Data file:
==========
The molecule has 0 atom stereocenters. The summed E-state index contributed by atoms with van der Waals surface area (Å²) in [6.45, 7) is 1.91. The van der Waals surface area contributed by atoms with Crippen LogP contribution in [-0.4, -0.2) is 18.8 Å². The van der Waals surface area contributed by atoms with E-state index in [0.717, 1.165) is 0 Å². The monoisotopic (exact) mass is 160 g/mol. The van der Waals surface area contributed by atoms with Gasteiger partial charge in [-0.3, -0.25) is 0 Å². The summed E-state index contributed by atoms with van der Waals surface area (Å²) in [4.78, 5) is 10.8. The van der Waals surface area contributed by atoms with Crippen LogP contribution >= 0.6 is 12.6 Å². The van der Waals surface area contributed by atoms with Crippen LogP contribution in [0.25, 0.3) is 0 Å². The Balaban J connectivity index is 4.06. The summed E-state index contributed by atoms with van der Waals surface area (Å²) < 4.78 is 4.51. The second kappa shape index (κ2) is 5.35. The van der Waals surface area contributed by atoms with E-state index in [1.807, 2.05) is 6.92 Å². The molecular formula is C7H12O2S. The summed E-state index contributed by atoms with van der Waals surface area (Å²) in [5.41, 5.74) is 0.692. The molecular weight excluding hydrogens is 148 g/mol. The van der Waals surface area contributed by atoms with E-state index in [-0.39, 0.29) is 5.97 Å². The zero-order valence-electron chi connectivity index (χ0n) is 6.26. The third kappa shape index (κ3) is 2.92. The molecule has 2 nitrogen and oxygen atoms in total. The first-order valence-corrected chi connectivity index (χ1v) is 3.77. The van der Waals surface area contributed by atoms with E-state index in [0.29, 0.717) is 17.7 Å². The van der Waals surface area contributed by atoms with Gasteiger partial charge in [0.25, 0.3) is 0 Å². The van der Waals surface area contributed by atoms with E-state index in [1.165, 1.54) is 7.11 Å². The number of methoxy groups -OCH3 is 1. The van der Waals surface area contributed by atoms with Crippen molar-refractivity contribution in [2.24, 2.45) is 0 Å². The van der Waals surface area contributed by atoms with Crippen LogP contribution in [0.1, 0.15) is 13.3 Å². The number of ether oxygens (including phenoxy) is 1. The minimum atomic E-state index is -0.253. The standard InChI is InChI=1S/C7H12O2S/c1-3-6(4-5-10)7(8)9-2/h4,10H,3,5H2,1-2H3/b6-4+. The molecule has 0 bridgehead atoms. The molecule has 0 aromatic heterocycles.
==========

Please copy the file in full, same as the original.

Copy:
The molecule has 0 atom stereocenters. The summed E-state index contributed by atoms with van der Waals surface area (Å²) in [6.45, 7) is 1.91. The van der Waals surface area contributed by atoms with Crippen LogP contribution in [-0.4, -0.2) is 18.8 Å². The van der Waals surface area contributed by atoms with E-state index in [0.717, 1.165) is 0 Å². The monoisotopic (exact) mass is 160 g/mol. The van der Waals surface area contributed by atoms with Gasteiger partial charge in [-0.3, -0.25) is 0 Å². The summed E-state index contributed by atoms with van der Waals surface area (Å²) in [4.78, 5) is 10.8. The van der Waals surface area contributed by atoms with Crippen LogP contribution >= 0.6 is 12.6 Å². The van der Waals surface area contributed by atoms with Crippen LogP contribution in [0.25, 0.3) is 0 Å². The Balaban J connectivity index is 4.06. The summed E-state index contributed by atoms with van der Waals surface area (Å²) < 4.78 is 4.51. The second kappa shape index (κ2) is 5.35. The van der Waals surface area contributed by atoms with E-state index in [1.807, 2.05) is 6.92 Å². The molecular formula is C7H12O2S. The summed E-state index contributed by atoms with van der Waals surface area (Å²) in [5.41, 5.74) is 0.692. The molecular weight excluding hydrogens is 148 g/mol. The van der Waals surface area contributed by atoms with E-state index in [-0.39, 0.29) is 5.97 Å². The zero-order valence-electron chi connectivity index (χ0n) is 6.26. The third kappa shape index (κ3) is 2.92. The molecule has 2 nitrogen and oxygen atoms in total. The first-order valence-corrected chi connectivity index (χ1v) is 3.77. The van der Waals surface area contributed by atoms with E-state index in [0.29, 0.717) is 17.7 Å². The van der Waals surface area contributed by atoms with Gasteiger partial charge in [0.25, 0.3) is 0 Å². The van der Waals surface area contributed by atoms with E-state index in [1.165, 1.54) is 7.11 Å². The number of methoxy groups -OCH3 is 1. The van der Waals surface area contributed by atoms with Crippen molar-refractivity contribution in [2.24, 2.45) is 0 Å². The van der Waals surface area contributed by atoms with Crippen LogP contribution in [0.1, 0.15) is 13.3 Å². The number of ether oxygens (including phenoxy) is 1. The minimum atomic E-state index is -0.253. The standard InChI is InChI=1S/C7H12O2S/c1-3-6(4-5-10)7(8)9-2/h4,10H,3,5H2,1-2H3/b6-4+. The molecule has 0 bridgehead atoms. The molecule has 0 aromatic heterocycles.